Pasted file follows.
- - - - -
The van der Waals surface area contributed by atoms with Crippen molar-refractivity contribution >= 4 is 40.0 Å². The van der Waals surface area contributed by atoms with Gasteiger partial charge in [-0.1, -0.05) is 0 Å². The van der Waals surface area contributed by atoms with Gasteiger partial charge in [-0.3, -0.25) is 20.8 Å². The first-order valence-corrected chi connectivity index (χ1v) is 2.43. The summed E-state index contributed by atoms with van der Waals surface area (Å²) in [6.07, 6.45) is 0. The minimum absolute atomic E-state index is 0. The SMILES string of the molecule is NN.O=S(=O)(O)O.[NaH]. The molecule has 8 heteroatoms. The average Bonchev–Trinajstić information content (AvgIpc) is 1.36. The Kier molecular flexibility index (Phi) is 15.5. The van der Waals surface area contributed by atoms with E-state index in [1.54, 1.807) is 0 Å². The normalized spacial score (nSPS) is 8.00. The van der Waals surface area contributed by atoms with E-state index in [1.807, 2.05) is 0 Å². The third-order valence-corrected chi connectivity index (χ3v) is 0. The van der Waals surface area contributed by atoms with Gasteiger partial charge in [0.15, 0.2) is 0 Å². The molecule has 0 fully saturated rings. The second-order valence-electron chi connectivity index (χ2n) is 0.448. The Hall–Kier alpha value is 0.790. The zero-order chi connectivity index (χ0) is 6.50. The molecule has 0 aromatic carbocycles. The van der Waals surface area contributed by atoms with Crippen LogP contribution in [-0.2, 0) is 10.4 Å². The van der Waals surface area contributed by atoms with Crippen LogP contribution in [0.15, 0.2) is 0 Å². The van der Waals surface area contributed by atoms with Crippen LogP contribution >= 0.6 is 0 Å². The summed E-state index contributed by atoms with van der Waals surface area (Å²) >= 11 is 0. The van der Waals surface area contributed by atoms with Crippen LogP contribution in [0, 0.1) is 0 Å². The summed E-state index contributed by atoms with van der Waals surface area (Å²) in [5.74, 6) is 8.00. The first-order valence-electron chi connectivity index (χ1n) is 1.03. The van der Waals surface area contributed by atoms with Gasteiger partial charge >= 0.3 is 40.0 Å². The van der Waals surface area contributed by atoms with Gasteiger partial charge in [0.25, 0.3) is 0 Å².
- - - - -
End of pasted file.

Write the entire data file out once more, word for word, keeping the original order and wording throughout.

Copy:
The van der Waals surface area contributed by atoms with Crippen molar-refractivity contribution >= 4 is 40.0 Å². The van der Waals surface area contributed by atoms with Gasteiger partial charge in [-0.1, -0.05) is 0 Å². The van der Waals surface area contributed by atoms with Gasteiger partial charge in [-0.3, -0.25) is 20.8 Å². The first-order valence-corrected chi connectivity index (χ1v) is 2.43. The summed E-state index contributed by atoms with van der Waals surface area (Å²) in [6.07, 6.45) is 0. The minimum absolute atomic E-state index is 0. The SMILES string of the molecule is NN.O=S(=O)(O)O.[NaH]. The molecule has 8 heteroatoms. The average Bonchev–Trinajstić information content (AvgIpc) is 1.36. The Kier molecular flexibility index (Phi) is 15.5. The van der Waals surface area contributed by atoms with E-state index in [1.54, 1.807) is 0 Å². The normalized spacial score (nSPS) is 8.00. The van der Waals surface area contributed by atoms with E-state index in [1.807, 2.05) is 0 Å². The third-order valence-corrected chi connectivity index (χ3v) is 0. The van der Waals surface area contributed by atoms with Gasteiger partial charge in [0.15, 0.2) is 0 Å². The molecule has 0 fully saturated rings. The second-order valence-electron chi connectivity index (χ2n) is 0.448. The Hall–Kier alpha value is 0.790. The zero-order chi connectivity index (χ0) is 6.50. The molecule has 0 aromatic carbocycles. The van der Waals surface area contributed by atoms with Crippen LogP contribution in [-0.2, 0) is 10.4 Å². The van der Waals surface area contributed by atoms with Crippen LogP contribution in [0.15, 0.2) is 0 Å². The van der Waals surface area contributed by atoms with Crippen LogP contribution >= 0.6 is 0 Å². The summed E-state index contributed by atoms with van der Waals surface area (Å²) >= 11 is 0. The van der Waals surface area contributed by atoms with Crippen LogP contribution in [0, 0.1) is 0 Å². The summed E-state index contributed by atoms with van der Waals surface area (Å²) in [5.74, 6) is 8.00. The first-order valence-electron chi connectivity index (χ1n) is 1.03. The van der Waals surface area contributed by atoms with Gasteiger partial charge >= 0.3 is 40.0 Å². The van der Waals surface area contributed by atoms with Gasteiger partial charge in [0.25, 0.3) is 0 Å².